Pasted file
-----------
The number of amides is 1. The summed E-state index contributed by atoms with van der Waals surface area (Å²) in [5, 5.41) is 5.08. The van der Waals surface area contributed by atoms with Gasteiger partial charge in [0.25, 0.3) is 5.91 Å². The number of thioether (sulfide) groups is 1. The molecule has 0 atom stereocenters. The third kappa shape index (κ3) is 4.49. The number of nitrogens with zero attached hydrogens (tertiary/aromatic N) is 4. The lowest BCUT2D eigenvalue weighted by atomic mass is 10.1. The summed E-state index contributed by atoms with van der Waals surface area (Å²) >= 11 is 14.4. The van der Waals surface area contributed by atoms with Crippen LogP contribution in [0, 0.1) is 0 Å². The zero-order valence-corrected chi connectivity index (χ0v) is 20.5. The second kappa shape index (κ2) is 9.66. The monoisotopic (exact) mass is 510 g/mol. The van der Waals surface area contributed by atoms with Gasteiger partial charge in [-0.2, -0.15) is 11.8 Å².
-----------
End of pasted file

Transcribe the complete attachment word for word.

The number of amides is 1. The summed E-state index contributed by atoms with van der Waals surface area (Å²) in [5, 5.41) is 5.08. The van der Waals surface area contributed by atoms with Gasteiger partial charge in [0.25, 0.3) is 5.91 Å². The number of thioether (sulfide) groups is 1. The molecule has 0 atom stereocenters. The third kappa shape index (κ3) is 4.49. The number of nitrogens with zero attached hydrogens (tertiary/aromatic N) is 4. The lowest BCUT2D eigenvalue weighted by atomic mass is 10.1. The summed E-state index contributed by atoms with van der Waals surface area (Å²) >= 11 is 14.4. The van der Waals surface area contributed by atoms with Crippen LogP contribution in [0, 0.1) is 0 Å². The zero-order valence-corrected chi connectivity index (χ0v) is 20.5. The second kappa shape index (κ2) is 9.66. The monoisotopic (exact) mass is 510 g/mol. The van der Waals surface area contributed by atoms with Gasteiger partial charge in [-0.2, -0.15) is 11.8 Å².